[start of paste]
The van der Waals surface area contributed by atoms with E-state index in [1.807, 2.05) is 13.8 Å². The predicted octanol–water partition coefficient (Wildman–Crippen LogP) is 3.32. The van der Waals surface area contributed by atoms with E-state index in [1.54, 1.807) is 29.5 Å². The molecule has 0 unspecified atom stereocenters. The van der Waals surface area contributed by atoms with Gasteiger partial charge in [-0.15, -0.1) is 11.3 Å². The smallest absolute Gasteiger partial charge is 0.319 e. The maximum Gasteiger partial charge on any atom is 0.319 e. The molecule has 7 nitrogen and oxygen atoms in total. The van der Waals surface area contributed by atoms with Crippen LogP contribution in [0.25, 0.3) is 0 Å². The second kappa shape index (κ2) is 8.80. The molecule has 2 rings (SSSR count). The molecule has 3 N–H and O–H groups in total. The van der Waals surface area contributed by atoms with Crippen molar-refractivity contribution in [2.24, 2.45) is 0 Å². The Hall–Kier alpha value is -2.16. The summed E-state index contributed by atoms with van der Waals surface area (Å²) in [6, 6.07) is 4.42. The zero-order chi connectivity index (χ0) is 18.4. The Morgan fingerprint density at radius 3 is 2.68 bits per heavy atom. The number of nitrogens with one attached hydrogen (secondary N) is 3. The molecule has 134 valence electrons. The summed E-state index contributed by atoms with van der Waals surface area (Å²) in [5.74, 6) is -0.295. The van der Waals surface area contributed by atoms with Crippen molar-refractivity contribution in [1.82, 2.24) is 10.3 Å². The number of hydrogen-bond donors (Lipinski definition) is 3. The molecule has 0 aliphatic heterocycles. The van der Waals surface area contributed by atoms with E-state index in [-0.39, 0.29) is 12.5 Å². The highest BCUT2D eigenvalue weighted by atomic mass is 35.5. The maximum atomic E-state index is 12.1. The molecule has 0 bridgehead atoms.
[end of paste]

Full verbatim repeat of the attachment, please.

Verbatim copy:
The van der Waals surface area contributed by atoms with E-state index in [1.807, 2.05) is 13.8 Å². The predicted octanol–water partition coefficient (Wildman–Crippen LogP) is 3.32. The van der Waals surface area contributed by atoms with E-state index in [1.54, 1.807) is 29.5 Å². The molecule has 0 unspecified atom stereocenters. The van der Waals surface area contributed by atoms with Gasteiger partial charge in [-0.15, -0.1) is 11.3 Å². The smallest absolute Gasteiger partial charge is 0.319 e. The maximum Gasteiger partial charge on any atom is 0.319 e. The molecule has 7 nitrogen and oxygen atoms in total. The van der Waals surface area contributed by atoms with Crippen LogP contribution in [0.25, 0.3) is 0 Å². The second kappa shape index (κ2) is 8.80. The molecule has 2 rings (SSSR count). The molecule has 3 N–H and O–H groups in total. The van der Waals surface area contributed by atoms with Crippen molar-refractivity contribution in [2.24, 2.45) is 0 Å². The Hall–Kier alpha value is -2.16. The summed E-state index contributed by atoms with van der Waals surface area (Å²) in [6, 6.07) is 4.42. The zero-order chi connectivity index (χ0) is 18.4. The Morgan fingerprint density at radius 3 is 2.68 bits per heavy atom. The number of nitrogens with one attached hydrogen (secondary N) is 3. The molecule has 134 valence electrons. The summed E-state index contributed by atoms with van der Waals surface area (Å²) in [5.74, 6) is -0.295. The van der Waals surface area contributed by atoms with Crippen molar-refractivity contribution in [1.82, 2.24) is 10.3 Å². The number of hydrogen-bond donors (Lipinski definition) is 3. The molecule has 0 aliphatic heterocycles. The van der Waals surface area contributed by atoms with E-state index in [-0.39, 0.29) is 12.5 Å². The highest BCUT2D eigenvalue weighted by atomic mass is 35.5. The maximum atomic E-state index is 12.1. The molecule has 0 bridgehead atoms.